The moral of the story here is don’t let your ignorance of certain aspects on SMU campus keep you from experiencing them. Constantly, I hear people saying “I don’t want to go to that, I’m not a dancer. I won’t know what’s going on.” Well people, my question is: how will you ever rise above your ignorance if you don’t open up to new experiences? I feel a tiny bit more educated about dance now because of what I saw and experienced. I am all for learning new things. So the question is: are you??

John Zogby: Will Check Out His Book

October 1, 2008 by · Comments Off 

Posted by Christy Vutam

I wish I had been more awake during John Zogby’s lecture Wednesday night. He had interesting ideas about what he perceives as the changing American Dream and gave examples of when the American people’s ideals changed. As a “first global,” I never realized that American ideals have ever been different from what they are today – more on that later. When he ran out of time, I was sad the lecture had ended.

Let me back up to the beginning: I was fuming when I got to my seat for the 2008 Exxonmobil Lecture Series. I had barely gotten in because the ticket office couldn’t spell my name right, and there wasn’t a ticket being held under Vutam. I wasn’t the only one whose ticket was lost; several people were in the same situation as me, and I hope they were all able to make it inside the “sold out” Caruth Auditorium (the tickets were free). I doubt everyone was able to attend. Next time, I’m asking the ticket person if I can look at how they spelled my name.

The lecture starts. I’m cranky and it’s been a long day. During the first 10 minutes of Zogby’s lecture, he’s using big words and talking about abstract ideas. I’m dozing a little.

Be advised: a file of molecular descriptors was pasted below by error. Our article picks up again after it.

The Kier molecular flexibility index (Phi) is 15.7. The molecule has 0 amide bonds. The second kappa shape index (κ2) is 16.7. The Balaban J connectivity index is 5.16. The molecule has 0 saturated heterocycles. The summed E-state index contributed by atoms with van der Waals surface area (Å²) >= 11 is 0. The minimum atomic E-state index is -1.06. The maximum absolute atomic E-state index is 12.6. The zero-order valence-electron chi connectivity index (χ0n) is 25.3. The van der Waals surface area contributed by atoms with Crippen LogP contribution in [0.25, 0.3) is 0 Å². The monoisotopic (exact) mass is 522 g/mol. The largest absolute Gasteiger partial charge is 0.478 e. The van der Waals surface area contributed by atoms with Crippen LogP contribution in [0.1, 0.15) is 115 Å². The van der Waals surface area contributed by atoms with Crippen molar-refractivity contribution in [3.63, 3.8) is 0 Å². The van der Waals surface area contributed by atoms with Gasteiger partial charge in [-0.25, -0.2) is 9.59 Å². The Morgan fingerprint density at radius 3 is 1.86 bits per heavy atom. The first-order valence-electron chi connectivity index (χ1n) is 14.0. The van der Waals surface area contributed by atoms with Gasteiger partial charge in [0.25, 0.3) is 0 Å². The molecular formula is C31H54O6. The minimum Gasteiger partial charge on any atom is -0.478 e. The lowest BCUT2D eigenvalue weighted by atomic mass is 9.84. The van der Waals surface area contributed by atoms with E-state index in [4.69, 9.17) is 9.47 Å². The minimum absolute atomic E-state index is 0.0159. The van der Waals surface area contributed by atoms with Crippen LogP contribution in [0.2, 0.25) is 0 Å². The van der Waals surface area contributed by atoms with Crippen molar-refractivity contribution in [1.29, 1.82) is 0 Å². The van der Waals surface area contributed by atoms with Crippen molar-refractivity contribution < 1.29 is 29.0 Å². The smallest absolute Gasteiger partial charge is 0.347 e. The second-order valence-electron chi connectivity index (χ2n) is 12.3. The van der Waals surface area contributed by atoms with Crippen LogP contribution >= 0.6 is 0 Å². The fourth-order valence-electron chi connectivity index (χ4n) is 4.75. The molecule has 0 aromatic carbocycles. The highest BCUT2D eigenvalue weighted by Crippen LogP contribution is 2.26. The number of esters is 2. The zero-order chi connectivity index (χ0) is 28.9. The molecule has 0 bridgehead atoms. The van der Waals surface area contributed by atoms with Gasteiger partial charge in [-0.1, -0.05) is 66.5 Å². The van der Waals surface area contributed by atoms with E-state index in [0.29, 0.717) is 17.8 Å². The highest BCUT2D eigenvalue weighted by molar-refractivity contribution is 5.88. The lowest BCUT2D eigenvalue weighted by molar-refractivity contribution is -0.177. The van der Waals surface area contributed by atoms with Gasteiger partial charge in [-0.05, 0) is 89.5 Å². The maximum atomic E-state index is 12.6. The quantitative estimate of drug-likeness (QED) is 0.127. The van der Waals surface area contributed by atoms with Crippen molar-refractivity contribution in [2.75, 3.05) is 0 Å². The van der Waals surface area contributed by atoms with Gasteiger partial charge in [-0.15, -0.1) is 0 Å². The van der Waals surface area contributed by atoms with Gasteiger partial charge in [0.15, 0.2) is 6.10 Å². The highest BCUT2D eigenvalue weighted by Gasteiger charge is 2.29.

22 minutes into the lecture (I even looked at my digital recorder to mark the time), he gets me, and I’m wide awake. He’s talking about when he took car rides to the country; he remembers when people threw garbage bags our of their cars. Miming the action of rolling down a car window, Zogby says, “And then they rolled” and then he looks at a student in the front row. He continues, “You have no idea what that’s all about.” The audience laughs.

I’m laughing hardest of all. You probably had to be there. For whatever reason, that joke kills me. It’s probably because I’m driving a car whose windows need to be manually rolled down, but whatever the reason, he has me. I sit up in my seat and listen to the man.

John Zogby is one of the “hottest pollster in the United States today,” according to the program handout, which basically means, he has a finger on what America is thinking. His polling company is that good.

Zogby’s using the garbage/car window anecdote to illustrate a behavioral change in America over the last few decades. Back then, people didn’t think recycling would take off in America. People would just throw entire garbage bags out their car windows. But, thanks to leadership, institutional changes and fines, the American people recycle now. Period.

I’m going to go back and listen to his lecture again, but I actually woke up at a good time. Shortly after the car quip, he talks about my generation. He coins us the “first globals.” The man’s at a college campus after all (although I think most of the audience were older folks). Basically, we’re kind of awesome. For example, we need to know the context of a situation before we pass judgment; nothing’s just black and white. We’re the most accepting and the most multicultural generation. Who doesn’t want to hear about how great they are?

And then he finishes his lecture with election coverage and the themes of the November elections. He says Katrina had more of an impact than 9/11 did and that Americans want someone who’ll be a problem-solver.

I’m eating it all up. Of course, he’s right – he made me laugh! Unfortunately, I don’t have enough money to buy his book, “The Way We’ll Be,” but I’m checking it out of the library the first chance I get. Because that’s how my awesome generation works.

Dance Students’ Works
Featured in Brown Bag

September 30, 2008 by · Comments Off